In a way this fits in with my current reading of books about the Second World War.

Admit One: a Journey Into Film by Emmett James, a review book also from Lisa. This book follows British born actor Emmett James on his numerous adventures
“as he jumps from forgery to pornography to crashing the Academy Awards under the alias of a nominated writer. All the while, the films that inspired each tale contextualize this humorous collection of stories. The narrator provides a unique insight into the fascinating industry of film, eventually himself stumbling into the biggest box-office grossing movie of all time.”
Discussion about films attracted me to this book.

Down To a Sunless Sea by Mathias B Freese, a review book from the author. This collection of short stories
“plunges the reader into uncomfortable situations and into the minds of troubled characters. Each selection is a different reading experience – poetic, journalistic, nostalgic, wryly humorous, and even macabre.”
This sounds so different and quite challenging.

The Pillars of the Earth by Ken Follett, a bookshop buy.
“Set in the turbulent times of twelfth-century England when civil war, famine, religious strife and battles over royal succession tore lives and families apart, The Pillars of the Earth tells the story of the building of a magnificent cathedral.”
Historical fiction and family drama combined makes this very attractive to me.

Practical Magic by Alice Hoffman. I saw this in the bookshop at the same time. I bought it as Joanna had suggested it when I wrote about Garden Spells, another magical book. I was also influenced by the name of one of the main characters – “Sally Owens”, as that was the name of my Great Aunt, who I thought was magical. It says on the back cover that this book
“blends together the mundane and the mysterious, the familiar and fantastic”.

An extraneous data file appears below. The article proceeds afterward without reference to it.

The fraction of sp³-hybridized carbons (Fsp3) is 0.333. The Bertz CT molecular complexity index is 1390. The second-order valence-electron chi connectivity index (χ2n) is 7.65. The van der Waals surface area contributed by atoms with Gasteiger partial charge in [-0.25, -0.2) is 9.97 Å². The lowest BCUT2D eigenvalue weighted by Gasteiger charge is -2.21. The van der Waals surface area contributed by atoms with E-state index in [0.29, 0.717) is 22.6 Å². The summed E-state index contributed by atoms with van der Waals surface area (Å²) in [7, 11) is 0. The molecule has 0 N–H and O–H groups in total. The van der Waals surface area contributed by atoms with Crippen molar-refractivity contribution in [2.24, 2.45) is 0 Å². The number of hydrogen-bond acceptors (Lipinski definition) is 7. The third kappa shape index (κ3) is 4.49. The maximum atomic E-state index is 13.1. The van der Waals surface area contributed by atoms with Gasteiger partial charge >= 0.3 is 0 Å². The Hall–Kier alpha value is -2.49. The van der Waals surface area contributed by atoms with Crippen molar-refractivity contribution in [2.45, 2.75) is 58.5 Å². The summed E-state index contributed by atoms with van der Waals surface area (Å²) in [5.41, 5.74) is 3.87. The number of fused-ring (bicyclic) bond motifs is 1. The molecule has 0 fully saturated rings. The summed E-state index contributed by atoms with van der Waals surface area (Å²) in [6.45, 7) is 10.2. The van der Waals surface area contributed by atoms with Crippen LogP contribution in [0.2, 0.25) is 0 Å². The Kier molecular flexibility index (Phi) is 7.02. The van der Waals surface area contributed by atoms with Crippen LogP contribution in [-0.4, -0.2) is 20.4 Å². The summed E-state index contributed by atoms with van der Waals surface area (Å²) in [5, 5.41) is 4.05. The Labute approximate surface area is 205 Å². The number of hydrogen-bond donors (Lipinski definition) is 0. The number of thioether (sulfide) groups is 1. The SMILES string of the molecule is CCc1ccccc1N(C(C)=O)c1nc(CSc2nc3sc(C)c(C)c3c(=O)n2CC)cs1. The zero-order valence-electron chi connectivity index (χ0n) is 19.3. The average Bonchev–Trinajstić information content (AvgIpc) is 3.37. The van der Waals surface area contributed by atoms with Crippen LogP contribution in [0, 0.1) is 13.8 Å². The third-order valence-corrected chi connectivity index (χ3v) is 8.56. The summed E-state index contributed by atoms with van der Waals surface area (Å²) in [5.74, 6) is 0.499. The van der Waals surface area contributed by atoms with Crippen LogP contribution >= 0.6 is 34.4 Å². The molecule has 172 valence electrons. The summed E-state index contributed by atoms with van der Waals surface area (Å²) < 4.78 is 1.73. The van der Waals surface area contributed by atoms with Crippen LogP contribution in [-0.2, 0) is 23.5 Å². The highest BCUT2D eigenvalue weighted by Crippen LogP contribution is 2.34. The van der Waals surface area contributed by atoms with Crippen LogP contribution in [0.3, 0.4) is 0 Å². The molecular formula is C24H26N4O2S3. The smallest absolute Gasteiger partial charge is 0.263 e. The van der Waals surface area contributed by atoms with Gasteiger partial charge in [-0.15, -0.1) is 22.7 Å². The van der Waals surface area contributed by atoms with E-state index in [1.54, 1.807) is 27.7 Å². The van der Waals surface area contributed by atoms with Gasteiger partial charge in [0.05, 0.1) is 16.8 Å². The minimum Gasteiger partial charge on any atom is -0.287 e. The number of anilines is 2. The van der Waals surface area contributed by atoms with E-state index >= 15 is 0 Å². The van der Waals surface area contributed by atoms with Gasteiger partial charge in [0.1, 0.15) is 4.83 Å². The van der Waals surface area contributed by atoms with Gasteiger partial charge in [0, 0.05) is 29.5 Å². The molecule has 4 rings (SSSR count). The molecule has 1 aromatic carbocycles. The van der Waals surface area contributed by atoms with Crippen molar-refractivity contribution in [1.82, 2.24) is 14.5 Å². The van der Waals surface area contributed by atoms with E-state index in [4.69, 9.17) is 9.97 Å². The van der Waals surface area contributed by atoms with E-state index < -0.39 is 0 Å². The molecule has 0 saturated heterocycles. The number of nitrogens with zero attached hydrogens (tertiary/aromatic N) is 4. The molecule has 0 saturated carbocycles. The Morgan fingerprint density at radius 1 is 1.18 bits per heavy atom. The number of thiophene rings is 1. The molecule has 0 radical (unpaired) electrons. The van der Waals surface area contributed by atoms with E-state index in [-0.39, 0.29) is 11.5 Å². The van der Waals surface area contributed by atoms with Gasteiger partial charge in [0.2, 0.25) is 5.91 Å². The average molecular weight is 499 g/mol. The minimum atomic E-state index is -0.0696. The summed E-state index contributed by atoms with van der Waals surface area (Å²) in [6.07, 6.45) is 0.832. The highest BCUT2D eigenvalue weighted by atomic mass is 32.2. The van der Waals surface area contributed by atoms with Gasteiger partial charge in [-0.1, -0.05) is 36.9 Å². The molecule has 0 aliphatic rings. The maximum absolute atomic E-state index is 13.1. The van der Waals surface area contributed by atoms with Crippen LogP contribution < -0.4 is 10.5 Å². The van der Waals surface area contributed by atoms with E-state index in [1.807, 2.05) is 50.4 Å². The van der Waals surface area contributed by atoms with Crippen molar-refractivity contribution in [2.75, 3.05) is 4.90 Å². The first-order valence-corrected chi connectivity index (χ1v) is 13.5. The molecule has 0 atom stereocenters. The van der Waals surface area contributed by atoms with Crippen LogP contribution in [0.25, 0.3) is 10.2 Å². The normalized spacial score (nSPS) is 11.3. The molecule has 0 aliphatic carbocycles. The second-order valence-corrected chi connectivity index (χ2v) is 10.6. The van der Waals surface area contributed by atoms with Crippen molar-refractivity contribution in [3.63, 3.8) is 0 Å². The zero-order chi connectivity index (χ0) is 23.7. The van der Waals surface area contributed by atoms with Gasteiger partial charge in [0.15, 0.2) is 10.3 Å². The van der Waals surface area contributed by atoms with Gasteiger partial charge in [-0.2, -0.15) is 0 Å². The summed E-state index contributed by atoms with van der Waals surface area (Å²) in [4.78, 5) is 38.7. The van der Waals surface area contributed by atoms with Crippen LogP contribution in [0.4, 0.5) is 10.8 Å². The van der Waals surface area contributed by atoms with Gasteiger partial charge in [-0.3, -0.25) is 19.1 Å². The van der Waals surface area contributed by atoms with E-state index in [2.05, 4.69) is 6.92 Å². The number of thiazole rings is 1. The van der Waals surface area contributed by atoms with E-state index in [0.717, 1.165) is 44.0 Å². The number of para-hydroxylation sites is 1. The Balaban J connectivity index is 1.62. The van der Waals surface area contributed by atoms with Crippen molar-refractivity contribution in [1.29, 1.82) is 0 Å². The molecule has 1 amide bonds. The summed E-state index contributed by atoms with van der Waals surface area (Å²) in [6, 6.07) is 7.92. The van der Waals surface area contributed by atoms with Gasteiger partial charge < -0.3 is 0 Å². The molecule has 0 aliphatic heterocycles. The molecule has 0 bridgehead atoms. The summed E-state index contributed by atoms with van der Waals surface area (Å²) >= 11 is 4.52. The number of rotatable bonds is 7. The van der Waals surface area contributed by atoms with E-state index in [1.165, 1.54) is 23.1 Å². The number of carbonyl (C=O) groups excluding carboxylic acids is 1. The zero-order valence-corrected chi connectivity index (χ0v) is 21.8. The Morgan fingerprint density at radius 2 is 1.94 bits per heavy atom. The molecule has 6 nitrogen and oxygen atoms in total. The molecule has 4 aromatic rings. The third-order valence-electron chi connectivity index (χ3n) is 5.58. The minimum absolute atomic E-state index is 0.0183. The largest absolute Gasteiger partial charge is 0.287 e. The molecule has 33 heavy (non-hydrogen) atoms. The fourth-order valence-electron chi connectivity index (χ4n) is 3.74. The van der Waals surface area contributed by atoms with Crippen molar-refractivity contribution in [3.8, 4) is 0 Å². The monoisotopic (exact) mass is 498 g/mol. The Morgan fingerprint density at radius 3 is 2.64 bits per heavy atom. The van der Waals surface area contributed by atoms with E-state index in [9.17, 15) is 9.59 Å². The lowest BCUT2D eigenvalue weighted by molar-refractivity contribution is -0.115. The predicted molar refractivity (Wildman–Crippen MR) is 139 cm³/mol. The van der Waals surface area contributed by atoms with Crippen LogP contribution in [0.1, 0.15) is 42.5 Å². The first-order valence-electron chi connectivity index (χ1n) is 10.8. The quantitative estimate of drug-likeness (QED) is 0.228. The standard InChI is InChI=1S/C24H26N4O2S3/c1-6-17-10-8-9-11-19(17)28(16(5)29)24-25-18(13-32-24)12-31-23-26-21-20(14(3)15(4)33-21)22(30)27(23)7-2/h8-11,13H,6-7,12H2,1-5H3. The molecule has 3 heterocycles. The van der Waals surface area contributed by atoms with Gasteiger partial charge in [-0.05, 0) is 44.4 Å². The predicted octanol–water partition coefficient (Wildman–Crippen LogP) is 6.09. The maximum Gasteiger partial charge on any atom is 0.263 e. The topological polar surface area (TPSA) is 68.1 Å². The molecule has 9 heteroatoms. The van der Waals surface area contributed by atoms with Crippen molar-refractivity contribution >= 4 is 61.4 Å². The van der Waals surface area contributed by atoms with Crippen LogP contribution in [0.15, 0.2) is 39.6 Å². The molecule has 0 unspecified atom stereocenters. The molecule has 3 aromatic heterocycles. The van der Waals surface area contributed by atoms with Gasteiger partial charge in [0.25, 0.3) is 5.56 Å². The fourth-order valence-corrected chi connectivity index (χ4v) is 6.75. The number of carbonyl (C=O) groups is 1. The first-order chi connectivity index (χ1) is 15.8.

It promises to be good.

Gilead by Marilynne Robinson. From the same bookshop buying spree. I remember reading good things about this book on several blogs and it was the winner of the Pulitzer Prize for Fiction in 2005. There is very little information about this book on its cover so I looked on Wikipedia which summarises it :
"Gilead is the fictional autobiography of the Reverend John Ames, an elderly congregationalist pastor in the small, secluded town of Gilead, Iowa who knows that he is dying of a heart condition."
From the back cover:
“A visionary work of dazzling originality”.
I’m prepared to be dazzled.


Engleby by Sebastian Faulks, the final bookshop buy.

“This is the story of Mike Engleby, a working-class boy who wins a place at an esteemed English university. But with the disappearance of Jennifer, the undergraduate Engleby admires from afar, the story turns into a mystery of gripping power."
This sounds promising - a murder mystery set in a university and a "creepy central character".

Can Any Mother Help Me? By Jenna Bailey. This is a bargain buy from newbooks. It’s about a group of women and their magazine – the Cooperative Correspondence Club (CCC) which lasted 55 years.
“They wrote articles about the things that mattered most to them – children, work, love, politics – and commented on each other’s work."
The magazines are part of the Mass Observation Archive at the University of Sussex, which also is the source for Our Longest Days - diary entries from ordinary people during the Second World War. The CCC began in 1935, so the war years are also covered in this book. I’ve already read a little of it and I may start it properly when I’ve finished reading Our Longest Days.

The History of Love by Nicole Krauss, bought in the Library Sale for 40p. I’ve been wondering about this book for some time whenever I saw it in the bookshops, but the title put me off for some inexplicable reason. But at 40p I thought why not? There are many quotes both on the back cover and inside singing its praises:
“The history of Love has perfect pitch and does its dance of time between contemporary New York and the wanderings of the Jews with unsentimental but heartbreaking grace [Krauss] also happens to write like an angel.” Simon Schama, Guardian.